June 13, 2024


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Apple MacBook Pro 13 (Early 2011) review: Apple MacBook Pro 13 (Early 2011)

The 13-inch MacBook Pro is the most affordable of Apple’s high-end laptops. With the admittedly supercharged 15-inch version starting at a princely AU$2099, the 13-inch model’s starting price of AU$1399 is the one many consumers will likely consider first. Its size is also ideal, and in fact, we’ve long considered 13 inches to be the sweet spot in laptops for usability and portability. The question is: does the smaller Pro deliver the processing punch that last year’s lacked?

In short, unequivocally yes. This year’s 13-inch Pro gets a cutting-edge processor upgrade that many were waiting for — including us. That upgrade comes in the form of next-generation Intel Core i-series CPUs. The 2011 MacBook Pros are the first laptops we’ve reviewed at CNET with these processors; the entry-level 13-inch model features a second-generation 2.3GHz Core i5 processor, and the AU$1698 configuration has a 2.7GHz dual-core Core i7.

However, despite the processor improvements, the use of Intel’s HD Graphics 3000 integrated graphics is a step backward from the integrated Nvidia graphics found in the 2010 13-inch Pro. It’s not a huge backslide, though, and for many it’s a survivable loss. Plus, it does come with the much talked about high-speed data/video port, Thunderbolt.

MacBook side

IO, IO, it’s off to work we go… (Credit: Apple)

Thunderbolt is envisioned as a sort of future unified successor to USB, FireWire and DisplayPort, allowing peripherals to carry data and video at 10Gbps. We don’t know when Thunderbolt-compatible peripherals will be available (although Apple says the first ones should show up in the spring of 2011), how much they’ll cost, or if Apple will be adding the technology to future displays or iOS devices. For now, it’s a wait-and-see gamble on a future technology, but at least the port is backward-compatible with Mini-DisplayPort and can support HDMI out with the purchase of a cable. The 13-inch MacBook Pro also keeps its FireWire 800 port, so Thunderbolt is more of an added feature than a risk Apple’s making you buy into.

In the end, the 2011 13-inch Pro is a big step up in processing performance for the same price as its predecessor. To put it in perspective, the 13-inch MacBook Pro is about as powerful CPU-wise as last year’s AU$2798 15-inch Core i7 model. And while its integrated Intel graphics are a bit less capable than the previous model’s Nvidia 320M GPU, the pay-off comes with another big leap in battery life.

Lastly, if you’re on the fence between the AU$1698 13-inch and the AU$2099 15-inch Pros, that AU$401 buys you a lot more computer. On the other hand, we’d argue that most people won’t see or don’t need the extra performance and it is a larger, heavier laptop.

There’s nothing different design-wise about the new MacBook Pro. Walk up to the 2011 version and you’d have no idea that you were looking at a “new” Mac. The iconic design and unibody construction have remained intact, even identical, to last year’s 2010 model, even down to the port layout. Ports line the left side, and the side-connecting MagSafe charging cable plugs toward the rear, staying out of the way. The slot-loading drive lines the right side. A wide expanse of aluminium and Apple’s simple but excellently constructed keyboard feel like tech minimalism in a world of overwrought and over-designed laptops, and the large multi-touch click pad is still — even nearly three years later — one of the largest we’ve seen. Construction quality is, as always, rock-solid: compared with other flexy laptops, the seamless metal body of the Pro feels like modern art.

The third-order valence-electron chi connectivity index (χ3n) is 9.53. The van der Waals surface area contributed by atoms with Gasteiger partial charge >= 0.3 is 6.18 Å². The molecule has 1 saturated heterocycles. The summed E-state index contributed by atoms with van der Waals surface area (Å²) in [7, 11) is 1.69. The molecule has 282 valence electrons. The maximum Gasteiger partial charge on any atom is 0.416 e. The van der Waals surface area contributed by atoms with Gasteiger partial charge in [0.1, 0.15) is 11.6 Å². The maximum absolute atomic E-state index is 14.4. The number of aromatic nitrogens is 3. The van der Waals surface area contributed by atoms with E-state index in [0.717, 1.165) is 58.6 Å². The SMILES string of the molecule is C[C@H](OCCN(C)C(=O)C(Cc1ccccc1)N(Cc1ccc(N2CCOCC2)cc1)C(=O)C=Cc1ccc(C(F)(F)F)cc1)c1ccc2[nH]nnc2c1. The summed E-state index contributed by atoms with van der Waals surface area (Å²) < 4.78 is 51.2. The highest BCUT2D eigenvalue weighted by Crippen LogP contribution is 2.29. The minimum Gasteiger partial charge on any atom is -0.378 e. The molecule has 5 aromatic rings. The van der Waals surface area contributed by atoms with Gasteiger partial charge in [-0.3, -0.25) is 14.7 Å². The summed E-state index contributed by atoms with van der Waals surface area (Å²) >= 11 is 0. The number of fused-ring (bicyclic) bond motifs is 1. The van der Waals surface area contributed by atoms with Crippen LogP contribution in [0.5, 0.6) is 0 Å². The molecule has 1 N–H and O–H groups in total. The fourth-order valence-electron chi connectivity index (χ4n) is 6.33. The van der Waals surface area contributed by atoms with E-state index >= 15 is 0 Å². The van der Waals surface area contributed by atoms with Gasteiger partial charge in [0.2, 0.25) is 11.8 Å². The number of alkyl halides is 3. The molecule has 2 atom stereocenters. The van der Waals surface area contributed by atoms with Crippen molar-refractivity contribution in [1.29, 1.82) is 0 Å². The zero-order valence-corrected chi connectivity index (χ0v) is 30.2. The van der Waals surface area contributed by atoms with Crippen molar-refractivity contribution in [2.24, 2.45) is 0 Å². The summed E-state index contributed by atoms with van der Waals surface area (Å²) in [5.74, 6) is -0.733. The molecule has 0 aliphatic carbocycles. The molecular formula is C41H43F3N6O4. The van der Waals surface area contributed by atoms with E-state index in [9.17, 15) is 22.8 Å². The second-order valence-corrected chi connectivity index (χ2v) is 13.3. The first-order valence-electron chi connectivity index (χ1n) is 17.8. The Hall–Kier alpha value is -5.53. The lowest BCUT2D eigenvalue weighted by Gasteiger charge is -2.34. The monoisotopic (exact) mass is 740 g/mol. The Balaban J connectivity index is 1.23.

That being said, we wouldn’t mind some design improvements in the future, especially when it comes to thickness and weight. The 13-inch Pro is compact and thin, but compared to wafer-thin Apple products like the iPad and MacBook Air, it ends up feeling heavier. Then again, if thickness matters that much, you can always buy an Air.

A backlit keyboard still comes standard, even on the entry-level AU$1399 MacBook Pro. It’s useful for typing in low-light conditions, and the ambient light sensors control screen brightness and keyboard lighting in perfect balance. The ergonomics work excellently, and the MacBook Pro also has some of the largest, deepest palm-rest zones in a 13-incher.

Edge-to-edge glass still frames the Pro’s 13.3-inch screen, and, yes, there still isn’t a matte screen option — although on the larger 15-inch line, anti-glare is offered. The display has excellent brightness, colour and contrast, and the screen’s viewing angles are generous, but the 1280×800 native pixel resolution is identical to the 2010 model’s. Oddly, the MacBook Pro might be the last laptop that hasn’t switched to a 16:9, 1366×768-pixel display. Even more oddly, the 13-inch MacBook Air actually has a higher resolution than the current 13-inch Pros, at 1400×900 pixels. We’re surprised that there wasn’t a resolution upgrade in the higher-end AU$1698 configuration.

MacBook screen

The screen is still the same old low resolution from the last generation. (Credit: Apple)

Speaker volume is adequate, and both music and movies sound good on the integrated stereo speakers. The MacBook Pro doesn’t have audio that reaches out and grabs you, unless you’re wearing headphones; then again, on a 13-incher this slim, it does better than equivalent competition.

A new HD webcam offers 720p widescreen web chats via the new FaceTime app, which comes pre-installed. FaceTime, which has been available as a beta release for a while, allows calls to both Mac users and iPhone 4 owners. iPhone 4 calls come in at a fuzzier resolution, but Mac-to-Mac calls looked relatively crisp over Wi-Fi. Swapping between portrait and landscape mode can be triggered with a single button-click.

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